Monday, October 11, 2010

Live visitor tracking with Sitecore OMS and Bing Maps

Real-time information delivery is the one of the most important elements of our online experience. When information being available at the moment it's produced, you can act really quickly and efficiently. That is why the words "live", "instant", "real-time" are so popular in modern web applications.
There are lot of fun apps that show people's tweets, photo galleries on the map, but how about getting similar(and useful) app for your own website?
If it's build on Sitecore, it's incredibly easy. You just need to create a UI and a service that will retrieve your data.

In this post I'll show how to create application that will show Web Forms submissions on your website using Bing Maps.

Here is the expected flow:
  1. User submits a web form
  2. Custom form action adds form fields and Sitecore OMS data to the queue 
  3. Web page retrieves the data through the web-service and adds it to the map

As a result, we'll get a map with users and submitted form data:

Let's start!

First, we need to define a data structure for our map point. Basically, we need a latitude / longitude and submitted data.

Here's the code with some additional properties(to be explained later)

public class LocationData
        public string Latitude;

        public string Longtitude;

        public string Description;

        public string Title;

        public int Id;

        public string IconPath;

        public LocationData(string latitude, string longtitude, string title, string description, int id, string iconPath)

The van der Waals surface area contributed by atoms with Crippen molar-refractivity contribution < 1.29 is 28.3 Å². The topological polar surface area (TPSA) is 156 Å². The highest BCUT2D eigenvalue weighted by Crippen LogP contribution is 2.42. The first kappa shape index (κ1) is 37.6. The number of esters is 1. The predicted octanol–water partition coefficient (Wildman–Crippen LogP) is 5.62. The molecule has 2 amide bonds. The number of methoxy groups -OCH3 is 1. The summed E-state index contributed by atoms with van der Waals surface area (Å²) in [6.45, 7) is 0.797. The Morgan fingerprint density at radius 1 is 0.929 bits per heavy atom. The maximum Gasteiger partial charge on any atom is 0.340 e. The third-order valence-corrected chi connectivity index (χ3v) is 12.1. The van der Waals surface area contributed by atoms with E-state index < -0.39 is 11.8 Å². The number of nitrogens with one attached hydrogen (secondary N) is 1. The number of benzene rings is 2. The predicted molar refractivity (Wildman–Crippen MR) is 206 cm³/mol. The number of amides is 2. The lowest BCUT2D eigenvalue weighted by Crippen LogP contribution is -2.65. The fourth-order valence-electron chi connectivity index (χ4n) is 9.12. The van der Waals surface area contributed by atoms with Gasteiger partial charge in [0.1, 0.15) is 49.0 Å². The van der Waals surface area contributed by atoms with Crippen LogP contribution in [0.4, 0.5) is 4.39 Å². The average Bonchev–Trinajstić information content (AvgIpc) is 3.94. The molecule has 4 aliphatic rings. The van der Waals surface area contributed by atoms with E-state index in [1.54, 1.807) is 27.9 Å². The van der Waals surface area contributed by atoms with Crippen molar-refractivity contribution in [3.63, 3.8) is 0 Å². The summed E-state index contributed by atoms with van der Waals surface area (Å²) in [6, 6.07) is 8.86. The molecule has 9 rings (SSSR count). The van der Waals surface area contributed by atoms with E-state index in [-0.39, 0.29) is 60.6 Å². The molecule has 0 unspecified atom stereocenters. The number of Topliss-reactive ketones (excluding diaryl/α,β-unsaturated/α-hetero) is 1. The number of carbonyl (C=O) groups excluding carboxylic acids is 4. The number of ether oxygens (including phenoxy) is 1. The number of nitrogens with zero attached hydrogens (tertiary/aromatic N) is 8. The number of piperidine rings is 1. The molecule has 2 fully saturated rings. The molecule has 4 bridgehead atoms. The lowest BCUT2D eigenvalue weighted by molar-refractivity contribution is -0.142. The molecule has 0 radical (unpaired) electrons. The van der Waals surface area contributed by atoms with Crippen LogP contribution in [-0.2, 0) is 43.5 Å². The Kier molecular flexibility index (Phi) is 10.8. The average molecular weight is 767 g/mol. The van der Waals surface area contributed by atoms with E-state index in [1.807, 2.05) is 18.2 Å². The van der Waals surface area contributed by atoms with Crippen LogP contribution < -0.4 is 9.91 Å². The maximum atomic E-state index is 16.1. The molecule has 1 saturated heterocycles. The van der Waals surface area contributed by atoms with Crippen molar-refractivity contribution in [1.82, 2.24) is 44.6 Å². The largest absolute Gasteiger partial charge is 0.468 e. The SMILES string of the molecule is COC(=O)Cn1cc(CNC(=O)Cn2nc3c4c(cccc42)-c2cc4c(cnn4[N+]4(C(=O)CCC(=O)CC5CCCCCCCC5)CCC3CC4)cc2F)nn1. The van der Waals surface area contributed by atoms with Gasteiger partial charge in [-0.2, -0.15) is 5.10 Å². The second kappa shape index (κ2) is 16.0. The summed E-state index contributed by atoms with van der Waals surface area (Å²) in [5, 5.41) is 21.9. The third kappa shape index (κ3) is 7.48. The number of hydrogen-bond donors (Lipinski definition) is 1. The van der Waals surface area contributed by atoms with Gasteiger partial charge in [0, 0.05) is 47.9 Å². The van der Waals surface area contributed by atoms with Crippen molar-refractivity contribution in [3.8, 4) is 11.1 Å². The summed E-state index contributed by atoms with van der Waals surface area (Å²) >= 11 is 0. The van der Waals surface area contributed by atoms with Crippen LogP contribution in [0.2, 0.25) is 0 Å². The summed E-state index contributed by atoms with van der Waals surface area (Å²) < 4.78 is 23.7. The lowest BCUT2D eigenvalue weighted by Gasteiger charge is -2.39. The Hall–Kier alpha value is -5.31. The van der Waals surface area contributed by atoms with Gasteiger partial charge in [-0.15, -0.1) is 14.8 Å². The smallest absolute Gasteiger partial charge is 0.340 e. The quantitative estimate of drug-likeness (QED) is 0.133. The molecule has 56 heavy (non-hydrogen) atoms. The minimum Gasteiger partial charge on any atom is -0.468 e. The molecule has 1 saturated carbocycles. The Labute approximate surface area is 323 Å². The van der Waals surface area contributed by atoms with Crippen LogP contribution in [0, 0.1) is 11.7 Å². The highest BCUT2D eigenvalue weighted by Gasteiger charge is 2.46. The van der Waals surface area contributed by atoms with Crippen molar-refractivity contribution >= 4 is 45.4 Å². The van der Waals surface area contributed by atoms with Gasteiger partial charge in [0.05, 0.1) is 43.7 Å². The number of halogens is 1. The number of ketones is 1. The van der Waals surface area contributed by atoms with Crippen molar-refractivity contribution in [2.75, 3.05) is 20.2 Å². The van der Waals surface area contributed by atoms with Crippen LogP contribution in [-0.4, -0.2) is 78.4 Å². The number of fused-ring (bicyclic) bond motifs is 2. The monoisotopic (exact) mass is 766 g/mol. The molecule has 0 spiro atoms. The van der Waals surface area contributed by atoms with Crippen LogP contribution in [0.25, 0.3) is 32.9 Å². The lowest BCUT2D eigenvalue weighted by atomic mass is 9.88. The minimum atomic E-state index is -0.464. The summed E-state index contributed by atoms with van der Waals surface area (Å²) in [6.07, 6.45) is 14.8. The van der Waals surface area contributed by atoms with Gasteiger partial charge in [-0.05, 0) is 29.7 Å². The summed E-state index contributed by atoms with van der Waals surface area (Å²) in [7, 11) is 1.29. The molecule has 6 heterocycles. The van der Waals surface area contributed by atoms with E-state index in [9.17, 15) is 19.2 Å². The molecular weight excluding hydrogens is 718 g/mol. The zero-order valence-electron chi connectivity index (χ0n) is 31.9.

Latitude = latitude;
            Longtitude = longtitude;
            Description = description;
            Id = id;
            IconPath = iconPath;
            Title = title;

I've configured icons for all sample forms

And added a save action that will add data about each form submission to the queue. We get current user session and then IP info using AnalyticsManager, build path to the icon and pass this data(all fields) to the VisitorService.

public class AddToMap : ISaveAction
        static int counter = 0;

        public virtual void Execute(ID formid, AdaptedResultList fields, object[] data)
            var sessionId = AnalyticsTracker.Current.CurrentSession.SessionId;
            var ip = AnalyticsManager.GetIPBySessionId(sessionId);

            var formItem = Sitecore.Data.Database.GetDatabase("master").GetItem(formid);
            string iconPath = "/~/icon/" + formItem.Fields["__Icon"];
            var description = "<ul>";

            foreach (AdaptedControlResult result in fields)
                description += "<li>" + result.Value + "</li>";

            description += "</ul>";

            VisitorService.LocationsQueue.Enqueue(new LocationData(ip.Latitude, ip.Longitude, formItem.Name, description, ++counter, iconPath));

I use Ajax WCF web service in this example, as jQuery can send request and parse JSON reponse from it out of the box, with a few lines of code. Here's the service code:

[ServiceContract(Namespace = "")]
    [AspNetCompatibilityRequirements(RequirementsMode = AspNetCompatibilityRequirementsMode.Allowed)]